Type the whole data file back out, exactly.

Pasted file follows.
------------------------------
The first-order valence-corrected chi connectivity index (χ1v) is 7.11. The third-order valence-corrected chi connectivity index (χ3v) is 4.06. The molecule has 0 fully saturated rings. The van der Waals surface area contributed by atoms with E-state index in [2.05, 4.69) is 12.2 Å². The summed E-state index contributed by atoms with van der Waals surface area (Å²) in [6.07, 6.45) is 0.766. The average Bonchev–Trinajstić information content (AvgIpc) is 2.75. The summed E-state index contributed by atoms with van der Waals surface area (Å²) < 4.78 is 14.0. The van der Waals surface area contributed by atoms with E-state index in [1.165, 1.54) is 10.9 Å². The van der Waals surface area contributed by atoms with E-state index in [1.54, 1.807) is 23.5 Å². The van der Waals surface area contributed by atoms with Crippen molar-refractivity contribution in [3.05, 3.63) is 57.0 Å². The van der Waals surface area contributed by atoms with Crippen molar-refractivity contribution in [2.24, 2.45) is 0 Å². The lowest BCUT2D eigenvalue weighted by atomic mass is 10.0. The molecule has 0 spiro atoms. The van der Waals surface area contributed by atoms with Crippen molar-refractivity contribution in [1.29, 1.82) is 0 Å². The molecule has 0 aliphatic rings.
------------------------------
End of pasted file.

The first-order valence-corrected chi connectivity index (χ1v) is 7.11. The third-order valence-corrected chi connectivity index (χ3v) is 4.06. The molecule has 0 fully saturated rings. The van der Waals surface area contributed by atoms with E-state index in [2.05, 4.69) is 12.2 Å². The summed E-state index contributed by atoms with van der Waals surface area (Å²) in [6.07, 6.45) is 0.766. The average Bonchev–Trinajstić information content (AvgIpc) is 2.75. The summed E-state index contributed by atoms with van der Waals surface area (Å²) < 4.78 is 14.0. The van der Waals surface area contributed by atoms with E-state index in [1.165, 1.54) is 10.9 Å². The van der Waals surface area contributed by atoms with E-state index in [1.54, 1.807) is 23.5 Å². The van der Waals surface area contributed by atoms with Crippen molar-refractivity contribution in [3.05, 3.63) is 57.0 Å². The van der Waals surface area contributed by atoms with Crippen molar-refractivity contribution in [2.24, 2.45) is 0 Å². The lowest BCUT2D eigenvalue weighted by atomic mass is 10.0. The molecule has 0 spiro atoms. The van der Waals surface area contributed by atoms with Crippen molar-refractivity contribution in [1.29, 1.82) is 0 Å². The molecule has 0 aliphatic rings.